Lewis Hamilton topped the times in Friday's second practice for the Italian Grand Prix and then warned that qualifying on Saturday would "be a nightmare" as drivers slow down and jostle to find a slipstream.
The championship-leading Mercedes driver, who outpaced team-mate Valtteri Bottas by nearly three-tenths of a second, said he anticipated a similar scenario to last year when most drivers backed off so much they failed to clock a final fastest lap.
"It was difficult in the past," said Hamilton.
"Obviously, we didn't even get to do the last lap last year so I think it's going to be interesting.
"I heard they might put in place a (maximum) time that we have to do in our out-lap so maybe that will help, but I still think it's going to be a nightmare in the last corner with everyone trying to get a gap.
"It's definitely going to be hard work."
In 2019, the qualifying session ended in a fiasco that provided no real racing entertainment for the fans, but this year, without spectators, that risk is at least removed although 15 cars were bunched up running slowly on Friday.
That was in spite of announcements by the stewards and Race Director Michael Masi not to drive slowly.
Ruling body, the International Motoring Federation (FIA), told drivers they are going to be required to observe a maximum time between two points on the circuit, in a bid to eliminate the problem.
Hamilton, however, said this could still create a messy scenario because so many drivers will be looking for a chance to catch a slipstream leading into a fast flying lap.
He said he felt that he had found some improvements from first to second practice.
"In first practice, it didn't feel great," he said.
"But that's because it's all low down-force here so there's a lot a sliding around. I think in second practice we found some steps in the right direction so I think it's going to be close between a bunch of people."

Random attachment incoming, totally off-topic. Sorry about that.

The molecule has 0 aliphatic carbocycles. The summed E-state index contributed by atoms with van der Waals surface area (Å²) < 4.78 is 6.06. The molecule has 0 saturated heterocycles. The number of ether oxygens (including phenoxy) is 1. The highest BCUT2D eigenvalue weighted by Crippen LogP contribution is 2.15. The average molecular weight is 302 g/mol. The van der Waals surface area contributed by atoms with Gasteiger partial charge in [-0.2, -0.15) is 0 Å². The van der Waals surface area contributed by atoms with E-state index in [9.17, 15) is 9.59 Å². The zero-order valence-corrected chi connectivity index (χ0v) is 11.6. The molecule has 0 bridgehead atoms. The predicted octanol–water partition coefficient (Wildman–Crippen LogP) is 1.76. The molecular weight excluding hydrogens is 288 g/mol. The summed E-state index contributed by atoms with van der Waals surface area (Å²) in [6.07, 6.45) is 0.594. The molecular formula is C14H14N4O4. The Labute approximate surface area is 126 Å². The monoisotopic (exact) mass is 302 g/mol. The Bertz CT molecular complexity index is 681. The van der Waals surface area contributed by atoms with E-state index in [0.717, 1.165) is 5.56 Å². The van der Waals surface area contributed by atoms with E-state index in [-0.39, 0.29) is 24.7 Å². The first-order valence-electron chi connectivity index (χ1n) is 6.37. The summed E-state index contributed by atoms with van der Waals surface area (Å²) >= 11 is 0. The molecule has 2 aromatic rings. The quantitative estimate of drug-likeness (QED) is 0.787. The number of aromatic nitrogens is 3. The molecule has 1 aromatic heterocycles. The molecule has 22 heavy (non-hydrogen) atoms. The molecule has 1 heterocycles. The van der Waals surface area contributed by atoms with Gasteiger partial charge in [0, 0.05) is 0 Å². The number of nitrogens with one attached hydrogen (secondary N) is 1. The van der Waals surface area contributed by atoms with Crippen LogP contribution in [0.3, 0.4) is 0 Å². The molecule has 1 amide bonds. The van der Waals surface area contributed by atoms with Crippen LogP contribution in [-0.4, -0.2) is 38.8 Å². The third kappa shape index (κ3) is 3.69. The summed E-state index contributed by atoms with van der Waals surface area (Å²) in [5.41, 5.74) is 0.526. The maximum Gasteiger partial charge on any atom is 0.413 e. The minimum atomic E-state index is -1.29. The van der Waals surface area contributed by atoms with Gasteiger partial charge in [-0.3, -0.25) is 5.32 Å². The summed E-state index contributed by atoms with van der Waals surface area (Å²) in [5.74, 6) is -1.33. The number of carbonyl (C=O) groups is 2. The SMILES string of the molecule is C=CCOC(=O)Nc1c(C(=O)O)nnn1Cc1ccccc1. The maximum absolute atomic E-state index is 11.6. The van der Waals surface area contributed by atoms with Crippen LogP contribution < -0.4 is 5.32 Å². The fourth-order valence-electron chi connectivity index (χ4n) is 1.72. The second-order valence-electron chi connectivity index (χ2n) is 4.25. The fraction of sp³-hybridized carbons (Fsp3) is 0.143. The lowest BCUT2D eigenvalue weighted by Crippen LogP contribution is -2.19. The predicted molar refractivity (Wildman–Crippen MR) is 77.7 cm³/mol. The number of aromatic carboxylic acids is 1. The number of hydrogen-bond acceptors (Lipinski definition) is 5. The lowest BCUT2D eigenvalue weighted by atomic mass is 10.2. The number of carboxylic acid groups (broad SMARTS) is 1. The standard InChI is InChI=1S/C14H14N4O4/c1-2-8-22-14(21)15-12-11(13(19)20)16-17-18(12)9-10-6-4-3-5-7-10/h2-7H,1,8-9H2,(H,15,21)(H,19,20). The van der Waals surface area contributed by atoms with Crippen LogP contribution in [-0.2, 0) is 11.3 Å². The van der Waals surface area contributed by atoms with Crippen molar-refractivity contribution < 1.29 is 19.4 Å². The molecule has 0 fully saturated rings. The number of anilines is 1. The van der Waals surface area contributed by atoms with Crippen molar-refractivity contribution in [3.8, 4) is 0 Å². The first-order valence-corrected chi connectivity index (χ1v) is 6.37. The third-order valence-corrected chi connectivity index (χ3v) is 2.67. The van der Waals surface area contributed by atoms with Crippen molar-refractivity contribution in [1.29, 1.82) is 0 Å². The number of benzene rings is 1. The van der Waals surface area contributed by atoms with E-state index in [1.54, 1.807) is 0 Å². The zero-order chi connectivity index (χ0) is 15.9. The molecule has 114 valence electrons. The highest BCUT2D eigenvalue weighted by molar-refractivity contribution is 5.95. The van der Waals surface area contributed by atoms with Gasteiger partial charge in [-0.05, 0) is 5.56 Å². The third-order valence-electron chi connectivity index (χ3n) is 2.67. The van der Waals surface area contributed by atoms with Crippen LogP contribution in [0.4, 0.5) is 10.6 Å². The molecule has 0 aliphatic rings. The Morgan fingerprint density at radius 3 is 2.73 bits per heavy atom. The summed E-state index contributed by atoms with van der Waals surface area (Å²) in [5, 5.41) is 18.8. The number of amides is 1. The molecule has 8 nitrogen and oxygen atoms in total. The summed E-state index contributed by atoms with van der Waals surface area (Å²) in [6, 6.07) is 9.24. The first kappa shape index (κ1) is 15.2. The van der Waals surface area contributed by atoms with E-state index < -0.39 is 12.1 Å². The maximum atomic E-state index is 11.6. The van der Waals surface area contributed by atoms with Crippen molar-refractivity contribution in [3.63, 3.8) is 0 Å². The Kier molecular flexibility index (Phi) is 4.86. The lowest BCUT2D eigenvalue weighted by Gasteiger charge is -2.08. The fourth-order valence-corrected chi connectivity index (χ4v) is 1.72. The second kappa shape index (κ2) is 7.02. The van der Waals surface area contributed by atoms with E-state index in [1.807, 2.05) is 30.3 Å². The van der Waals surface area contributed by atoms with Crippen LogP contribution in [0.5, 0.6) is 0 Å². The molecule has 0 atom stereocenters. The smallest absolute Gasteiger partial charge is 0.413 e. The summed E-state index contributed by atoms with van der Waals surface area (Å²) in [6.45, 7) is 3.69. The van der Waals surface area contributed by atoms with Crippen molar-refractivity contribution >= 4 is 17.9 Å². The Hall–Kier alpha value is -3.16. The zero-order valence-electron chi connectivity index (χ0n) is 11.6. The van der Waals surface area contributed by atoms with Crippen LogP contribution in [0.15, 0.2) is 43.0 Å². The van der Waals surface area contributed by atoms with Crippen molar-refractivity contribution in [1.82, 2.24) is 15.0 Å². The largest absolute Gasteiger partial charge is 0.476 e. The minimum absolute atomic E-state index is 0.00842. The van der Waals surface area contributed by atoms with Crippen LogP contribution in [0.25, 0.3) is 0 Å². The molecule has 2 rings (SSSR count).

Hamilton responded to Bottas's best lap in opening practice by clocking a best lap in one minute and 20.192 to outpace him by 0.262 seconds ahead of Lando Norris who was third for McLaren, nearly nine-tenths adrift of the leading pace.
Pierre Gasly was fourth for Alpha Tauri, like Norris having overcome reliability issues during the session.
Behind the top four, Max Verstappen was fifth for Red Bull ahead of Carlos Sainz in the second McLaren and Daniil Kvyat, in the second Alpha Tauri, followed by Lance Stroll of Racing Point, Charles Leclerc in the leading Ferrari and Sergio Perez in the second Racing Point.
Verstappen, second in the title race 47 points behind Hamilton, was disappointed with his day during which he spun and crashed at the Variante Ascari in the morning.
"Not a good day," he said. "We're struggling with balance and grip in general, so there’s quite a bit of work to do."
He said he spun because he was pushing too hard.
"I was just trying to find the limits," he said.
"Sometimes, you just let it run wide and in practice it doesn't really matter."
Four-time champion Sebastian Vettel was 12th in the second Ferrari as the Italian team improved on their ignominious display in Belgium.
It was a disappointing day too for Williams as they began an emotional weekend with rookie Nicholas Latifi 19th and George Russell 20th and last, having struggled with handling issues.
The team parts company with the founding Williams family after Sunday's race.